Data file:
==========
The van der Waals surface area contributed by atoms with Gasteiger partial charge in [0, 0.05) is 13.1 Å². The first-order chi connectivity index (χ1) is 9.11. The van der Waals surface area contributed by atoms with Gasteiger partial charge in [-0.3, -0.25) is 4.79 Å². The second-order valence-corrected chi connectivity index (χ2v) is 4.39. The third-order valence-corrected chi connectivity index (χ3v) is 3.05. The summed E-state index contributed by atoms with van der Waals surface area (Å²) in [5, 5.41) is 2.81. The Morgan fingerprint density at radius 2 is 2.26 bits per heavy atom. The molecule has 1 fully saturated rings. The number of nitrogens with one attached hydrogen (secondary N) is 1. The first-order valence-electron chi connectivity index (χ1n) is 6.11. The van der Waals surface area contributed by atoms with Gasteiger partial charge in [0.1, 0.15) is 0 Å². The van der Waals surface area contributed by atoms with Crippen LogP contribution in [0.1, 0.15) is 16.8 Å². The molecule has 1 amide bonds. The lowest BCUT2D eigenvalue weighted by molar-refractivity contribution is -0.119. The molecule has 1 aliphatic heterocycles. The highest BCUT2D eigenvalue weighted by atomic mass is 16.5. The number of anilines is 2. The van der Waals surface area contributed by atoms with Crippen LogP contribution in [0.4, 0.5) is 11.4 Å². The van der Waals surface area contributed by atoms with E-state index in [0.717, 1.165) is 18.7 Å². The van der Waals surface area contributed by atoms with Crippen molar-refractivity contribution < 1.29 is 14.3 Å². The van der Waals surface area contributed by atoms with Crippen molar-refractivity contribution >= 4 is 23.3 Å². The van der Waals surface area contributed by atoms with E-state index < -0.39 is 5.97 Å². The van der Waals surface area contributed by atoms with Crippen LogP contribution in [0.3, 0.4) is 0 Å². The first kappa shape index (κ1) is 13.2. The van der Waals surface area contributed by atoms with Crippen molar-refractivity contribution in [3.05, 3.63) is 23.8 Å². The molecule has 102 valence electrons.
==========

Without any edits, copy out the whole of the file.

The van der Waals surface area contributed by atoms with Gasteiger partial charge in [0, 0.05) is 13.1 Å². The first-order chi connectivity index (χ1) is 9.11. The van der Waals surface area contributed by atoms with Gasteiger partial charge in [-0.3, -0.25) is 4.79 Å². The second-order valence-corrected chi connectivity index (χ2v) is 4.39. The third-order valence-corrected chi connectivity index (χ3v) is 3.05. The summed E-state index contributed by atoms with van der Waals surface area (Å²) in [5, 5.41) is 2.81. The Morgan fingerprint density at radius 2 is 2.26 bits per heavy atom. The molecule has 1 fully saturated rings. The number of nitrogens with one attached hydrogen (secondary N) is 1. The first-order valence-electron chi connectivity index (χ1n) is 6.11. The van der Waals surface area contributed by atoms with Gasteiger partial charge in [0.1, 0.15) is 0 Å². The van der Waals surface area contributed by atoms with Crippen LogP contribution in [0.1, 0.15) is 16.8 Å². The molecule has 1 amide bonds. The lowest BCUT2D eigenvalue weighted by molar-refractivity contribution is -0.119. The molecule has 1 aliphatic heterocycles. The highest BCUT2D eigenvalue weighted by atomic mass is 16.5. The number of anilines is 2. The van der Waals surface area contributed by atoms with Crippen LogP contribution in [0.4, 0.5) is 11.4 Å². The van der Waals surface area contributed by atoms with E-state index in [0.717, 1.165) is 18.7 Å². The van der Waals surface area contributed by atoms with Crippen molar-refractivity contribution < 1.29 is 14.3 Å². The van der Waals surface area contributed by atoms with Crippen molar-refractivity contribution >= 4 is 23.3 Å². The van der Waals surface area contributed by atoms with E-state index < -0.39 is 5.97 Å². The van der Waals surface area contributed by atoms with Crippen LogP contribution in [0.3, 0.4) is 0 Å². The first kappa shape index (κ1) is 13.2. The van der Waals surface area contributed by atoms with Crippen molar-refractivity contribution in [3.05, 3.63) is 23.8 Å². The molecule has 102 valence electrons.